Wes Craven, creator of such delicious horror film fare as A Nightmare on Elm Street, The Hills Have Eyes, and Scream, died Sunday of brain cancer at this family home in Los Angeles. Mr. Craven was 76.
The well-known horror director and writer was born and raised in Cleveland, Ohio. He earned a bachelor’s degree from Wheaton University and a master’s in philosophy from John Hopkins University. He worked for a short period of time as a professor before diving in to film work. Though he is best known for the violence and grit in his horror movies, Mr. Craven did veer from the genre to write and direct other films, including The Music of the Heart, for which Meryl Streep won an Oscar.
The 1996 Scream franchise elevated Mr. Craven’s career to new levels, generating hundreds of millions of dollars and launching a long-running series of the films, though it was difficult to get the film into theaters in the first place. “We had a very difficult time getting an audience into a theater on my name,” Mr. Craven said in an interview with director Mick Garris. “In fact, we moved toward downplaying my name a lot on Music of the Heart. The more famous you are for making kinds of outrageous scary films, the more the crossover audience will say, ‘I don’t think so.’”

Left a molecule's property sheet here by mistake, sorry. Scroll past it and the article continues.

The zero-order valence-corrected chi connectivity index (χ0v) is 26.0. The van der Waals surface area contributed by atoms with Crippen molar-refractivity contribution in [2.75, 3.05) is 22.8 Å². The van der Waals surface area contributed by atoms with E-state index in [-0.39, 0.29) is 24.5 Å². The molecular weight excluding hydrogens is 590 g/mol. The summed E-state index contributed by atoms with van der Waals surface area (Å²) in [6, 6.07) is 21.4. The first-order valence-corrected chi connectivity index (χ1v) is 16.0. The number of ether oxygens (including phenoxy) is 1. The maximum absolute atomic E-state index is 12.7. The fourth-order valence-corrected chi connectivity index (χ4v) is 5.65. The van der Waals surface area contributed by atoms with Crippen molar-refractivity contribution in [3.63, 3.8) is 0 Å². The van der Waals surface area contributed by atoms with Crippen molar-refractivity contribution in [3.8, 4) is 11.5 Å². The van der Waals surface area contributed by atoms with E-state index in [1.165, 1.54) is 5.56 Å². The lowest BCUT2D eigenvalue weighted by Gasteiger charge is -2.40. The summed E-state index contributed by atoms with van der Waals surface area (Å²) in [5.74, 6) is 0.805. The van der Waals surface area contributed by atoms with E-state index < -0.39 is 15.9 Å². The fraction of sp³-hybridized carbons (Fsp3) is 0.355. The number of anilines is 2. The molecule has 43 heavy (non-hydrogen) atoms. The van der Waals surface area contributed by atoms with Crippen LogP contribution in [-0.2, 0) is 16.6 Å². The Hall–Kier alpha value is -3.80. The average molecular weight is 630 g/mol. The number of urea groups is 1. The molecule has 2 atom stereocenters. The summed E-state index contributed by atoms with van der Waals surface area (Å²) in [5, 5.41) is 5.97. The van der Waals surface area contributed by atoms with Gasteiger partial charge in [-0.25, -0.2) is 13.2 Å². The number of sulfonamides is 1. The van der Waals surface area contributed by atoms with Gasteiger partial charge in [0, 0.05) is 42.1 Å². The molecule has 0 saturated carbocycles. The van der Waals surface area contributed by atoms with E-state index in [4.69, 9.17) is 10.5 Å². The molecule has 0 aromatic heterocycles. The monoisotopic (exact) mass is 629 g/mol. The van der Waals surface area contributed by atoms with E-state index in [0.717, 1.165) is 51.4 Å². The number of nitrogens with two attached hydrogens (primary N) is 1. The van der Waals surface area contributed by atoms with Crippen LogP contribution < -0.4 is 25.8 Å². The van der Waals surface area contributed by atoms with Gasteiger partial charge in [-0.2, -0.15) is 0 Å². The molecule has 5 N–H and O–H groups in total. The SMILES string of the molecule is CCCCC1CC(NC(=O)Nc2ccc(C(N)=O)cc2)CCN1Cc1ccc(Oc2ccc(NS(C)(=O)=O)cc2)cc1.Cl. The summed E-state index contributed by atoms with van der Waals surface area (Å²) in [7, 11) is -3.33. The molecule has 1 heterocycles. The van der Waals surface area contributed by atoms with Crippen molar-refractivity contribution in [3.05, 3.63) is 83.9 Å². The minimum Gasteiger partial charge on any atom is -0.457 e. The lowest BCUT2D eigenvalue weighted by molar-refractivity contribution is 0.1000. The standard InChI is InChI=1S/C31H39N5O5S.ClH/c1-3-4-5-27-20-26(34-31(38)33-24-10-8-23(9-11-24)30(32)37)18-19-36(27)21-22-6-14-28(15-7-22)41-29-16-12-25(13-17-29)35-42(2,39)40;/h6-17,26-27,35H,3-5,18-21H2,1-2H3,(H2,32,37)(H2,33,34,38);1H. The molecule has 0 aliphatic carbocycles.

In addition to his other directorial works, Mr. Craven appeared in several films, including Jay and Silent Bob Strike Back, Paris, je t’aime, and appeared on an episode of the television series Castle. Early in his career, he also wrote and directed a number of pornographic movies.
According to the New York Times, Mr. Craven explained his theory about successful horror movies: “Horror movies have to show us something that hasn’t been shown before so that the audience is completely taken aback,” he said. “It’s not just that people want to be scared; people are scared.”
Mr. Craven’s forty-year career as a filmmaker has left its mark on the film industry, and not just horror. He is survived by his wife and several children.